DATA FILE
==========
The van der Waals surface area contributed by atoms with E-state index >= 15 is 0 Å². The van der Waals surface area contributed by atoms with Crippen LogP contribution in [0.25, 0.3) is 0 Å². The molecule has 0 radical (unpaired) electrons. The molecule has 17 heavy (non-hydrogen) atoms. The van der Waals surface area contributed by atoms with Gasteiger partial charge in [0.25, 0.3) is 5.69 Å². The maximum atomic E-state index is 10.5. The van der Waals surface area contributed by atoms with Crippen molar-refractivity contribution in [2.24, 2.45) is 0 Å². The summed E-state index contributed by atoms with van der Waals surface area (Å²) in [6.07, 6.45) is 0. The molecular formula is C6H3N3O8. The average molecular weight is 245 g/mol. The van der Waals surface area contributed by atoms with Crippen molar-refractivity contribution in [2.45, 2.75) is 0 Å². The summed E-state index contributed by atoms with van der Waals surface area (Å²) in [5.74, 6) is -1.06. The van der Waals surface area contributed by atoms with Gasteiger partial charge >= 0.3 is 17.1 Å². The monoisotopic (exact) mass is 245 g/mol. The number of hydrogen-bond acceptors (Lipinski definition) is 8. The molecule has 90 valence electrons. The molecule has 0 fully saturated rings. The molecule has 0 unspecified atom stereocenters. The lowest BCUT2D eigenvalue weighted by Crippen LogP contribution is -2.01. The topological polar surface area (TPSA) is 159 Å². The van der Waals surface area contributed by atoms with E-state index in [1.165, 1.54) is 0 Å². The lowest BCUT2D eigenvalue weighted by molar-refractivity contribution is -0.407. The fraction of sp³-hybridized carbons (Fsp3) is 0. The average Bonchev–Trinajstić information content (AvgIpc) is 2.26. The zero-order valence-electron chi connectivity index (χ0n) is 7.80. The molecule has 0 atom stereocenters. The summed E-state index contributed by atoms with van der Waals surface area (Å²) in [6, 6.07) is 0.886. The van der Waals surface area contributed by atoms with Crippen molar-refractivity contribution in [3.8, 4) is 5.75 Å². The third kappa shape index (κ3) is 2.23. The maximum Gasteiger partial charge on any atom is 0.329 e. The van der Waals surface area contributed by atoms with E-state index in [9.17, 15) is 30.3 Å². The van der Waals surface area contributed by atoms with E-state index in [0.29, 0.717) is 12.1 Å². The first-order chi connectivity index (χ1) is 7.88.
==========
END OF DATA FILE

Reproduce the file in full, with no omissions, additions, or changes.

The van der Waals surface area contributed by atoms with E-state index >= 15 is 0 Å². The van der Waals surface area contributed by atoms with Crippen LogP contribution in [0.25, 0.3) is 0 Å². The molecule has 0 radical (unpaired) electrons. The molecule has 17 heavy (non-hydrogen) atoms. The van der Waals surface area contributed by atoms with Gasteiger partial charge in [0.25, 0.3) is 5.69 Å². The maximum atomic E-state index is 10.5. The van der Waals surface area contributed by atoms with Crippen molar-refractivity contribution in [2.24, 2.45) is 0 Å². The summed E-state index contributed by atoms with van der Waals surface area (Å²) in [6.07, 6.45) is 0. The molecular formula is C6H3N3O8. The average molecular weight is 245 g/mol. The van der Waals surface area contributed by atoms with Crippen molar-refractivity contribution in [2.45, 2.75) is 0 Å². The summed E-state index contributed by atoms with van der Waals surface area (Å²) in [5.74, 6) is -1.06. The van der Waals surface area contributed by atoms with Gasteiger partial charge >= 0.3 is 17.1 Å². The monoisotopic (exact) mass is 245 g/mol. The number of hydrogen-bond acceptors (Lipinski definition) is 8. The molecule has 90 valence electrons. The molecule has 0 fully saturated rings. The molecule has 0 unspecified atom stereocenters. The lowest BCUT2D eigenvalue weighted by Crippen LogP contribution is -2.01. The topological polar surface area (TPSA) is 159 Å². The van der Waals surface area contributed by atoms with E-state index in [1.165, 1.54) is 0 Å². The lowest BCUT2D eigenvalue weighted by molar-refractivity contribution is -0.407. The fraction of sp³-hybridized carbons (Fsp3) is 0. The average Bonchev–Trinajstić information content (AvgIpc) is 2.26. The zero-order valence-electron chi connectivity index (χ0n) is 7.80. The molecule has 0 atom stereocenters. The summed E-state index contributed by atoms with van der Waals surface area (Å²) in [6, 6.07) is 0.886. The van der Waals surface area contributed by atoms with Crippen molar-refractivity contribution in [3.8, 4) is 5.75 Å². The third kappa shape index (κ3) is 2.23. The maximum Gasteiger partial charge on any atom is 0.329 e. The van der Waals surface area contributed by atoms with E-state index in [9.17, 15) is 30.3 Å². The van der Waals surface area contributed by atoms with E-state index in [0.29, 0.717) is 12.1 Å². The first-order chi connectivity index (χ1) is 7.88.